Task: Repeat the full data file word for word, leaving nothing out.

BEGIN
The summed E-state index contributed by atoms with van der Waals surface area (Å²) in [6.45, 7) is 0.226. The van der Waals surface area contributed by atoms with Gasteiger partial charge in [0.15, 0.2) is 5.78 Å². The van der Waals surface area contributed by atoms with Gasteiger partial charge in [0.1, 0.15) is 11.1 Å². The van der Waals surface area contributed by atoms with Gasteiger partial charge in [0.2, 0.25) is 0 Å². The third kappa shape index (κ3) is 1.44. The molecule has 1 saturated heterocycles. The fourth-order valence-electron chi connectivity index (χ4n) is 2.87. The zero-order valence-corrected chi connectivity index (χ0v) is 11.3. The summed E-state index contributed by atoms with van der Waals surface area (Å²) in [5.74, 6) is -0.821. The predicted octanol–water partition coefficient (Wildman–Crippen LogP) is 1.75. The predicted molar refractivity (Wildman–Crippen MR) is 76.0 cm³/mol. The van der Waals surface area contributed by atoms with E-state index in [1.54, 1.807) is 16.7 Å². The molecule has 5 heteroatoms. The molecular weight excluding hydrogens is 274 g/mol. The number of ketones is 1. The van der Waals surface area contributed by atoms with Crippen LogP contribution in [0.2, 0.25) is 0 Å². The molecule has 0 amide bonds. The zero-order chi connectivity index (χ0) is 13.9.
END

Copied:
The summed E-state index contributed by atoms with van der Waals surface area (Å²) in [6.45, 7) is 0.226. The van der Waals surface area contributed by atoms with Gasteiger partial charge in [0.15, 0.2) is 5.78 Å². The van der Waals surface area contributed by atoms with Gasteiger partial charge in [0.1, 0.15) is 11.1 Å². The van der Waals surface area contributed by atoms with Gasteiger partial charge in [0.2, 0.25) is 0 Å². The third kappa shape index (κ3) is 1.44. The molecule has 1 saturated heterocycles. The fourth-order valence-electron chi connectivity index (χ4n) is 2.87. The zero-order valence-corrected chi connectivity index (χ0v) is 11.3. The summed E-state index contributed by atoms with van der Waals surface area (Å²) in [5.74, 6) is -0.821. The predicted octanol–water partition coefficient (Wildman–Crippen LogP) is 1.75. The predicted molar refractivity (Wildman–Crippen MR) is 76.0 cm³/mol. The van der Waals surface area contributed by atoms with E-state index in [1.54, 1.807) is 16.7 Å². The molecule has 5 heteroatoms. The molecular weight excluding hydrogens is 274 g/mol. The number of ketones is 1. The van der Waals surface area contributed by atoms with Crippen LogP contribution in [0.2, 0.25) is 0 Å². The molecule has 0 amide bonds. The zero-order chi connectivity index (χ0) is 13.9.